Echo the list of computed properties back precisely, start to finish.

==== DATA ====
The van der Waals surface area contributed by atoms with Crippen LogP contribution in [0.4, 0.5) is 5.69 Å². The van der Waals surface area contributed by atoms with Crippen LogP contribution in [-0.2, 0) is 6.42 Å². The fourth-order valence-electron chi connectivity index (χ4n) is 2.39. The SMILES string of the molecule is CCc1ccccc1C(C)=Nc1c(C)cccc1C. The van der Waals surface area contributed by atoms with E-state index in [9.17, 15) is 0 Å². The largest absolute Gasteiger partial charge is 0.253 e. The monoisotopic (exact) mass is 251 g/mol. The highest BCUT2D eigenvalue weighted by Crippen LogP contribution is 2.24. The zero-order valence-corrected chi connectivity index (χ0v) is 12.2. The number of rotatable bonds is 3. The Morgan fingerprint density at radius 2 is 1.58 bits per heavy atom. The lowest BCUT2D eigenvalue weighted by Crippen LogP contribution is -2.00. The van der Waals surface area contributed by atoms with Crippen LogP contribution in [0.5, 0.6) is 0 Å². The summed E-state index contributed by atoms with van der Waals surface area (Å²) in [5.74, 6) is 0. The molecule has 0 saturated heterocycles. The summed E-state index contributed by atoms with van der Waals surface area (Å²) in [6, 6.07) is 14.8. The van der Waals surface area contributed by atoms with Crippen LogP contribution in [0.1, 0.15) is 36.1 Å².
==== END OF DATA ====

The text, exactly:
The van der Waals surface area contributed by atoms with Crippen LogP contribution in [0.4, 0.5) is 5.69 Å². The van der Waals surface area contributed by atoms with Crippen LogP contribution in [-0.2, 0) is 6.42 Å². The fourth-order valence-electron chi connectivity index (χ4n) is 2.39. The SMILES string of the molecule is CCc1ccccc1C(C)=Nc1c(C)cccc1C. The van der Waals surface area contributed by atoms with E-state index in [9.17, 15) is 0 Å². The largest absolute Gasteiger partial charge is 0.253 e. The monoisotopic (exact) mass is 251 g/mol. The highest BCUT2D eigenvalue weighted by Crippen LogP contribution is 2.24. The zero-order valence-corrected chi connectivity index (χ0v) is 12.2. The number of rotatable bonds is 3. The Morgan fingerprint density at radius 2 is 1.58 bits per heavy atom. The lowest BCUT2D eigenvalue weighted by Crippen LogP contribution is -2.00. The van der Waals surface area contributed by atoms with Crippen LogP contribution in [0.5, 0.6) is 0 Å². The summed E-state index contributed by atoms with van der Waals surface area (Å²) in [5.74, 6) is 0. The molecule has 0 saturated heterocycles. The summed E-state index contributed by atoms with van der Waals surface area (Å²) in [6, 6.07) is 14.8. The van der Waals surface area contributed by atoms with Crippen LogP contribution in [0.1, 0.15) is 36.1 Å².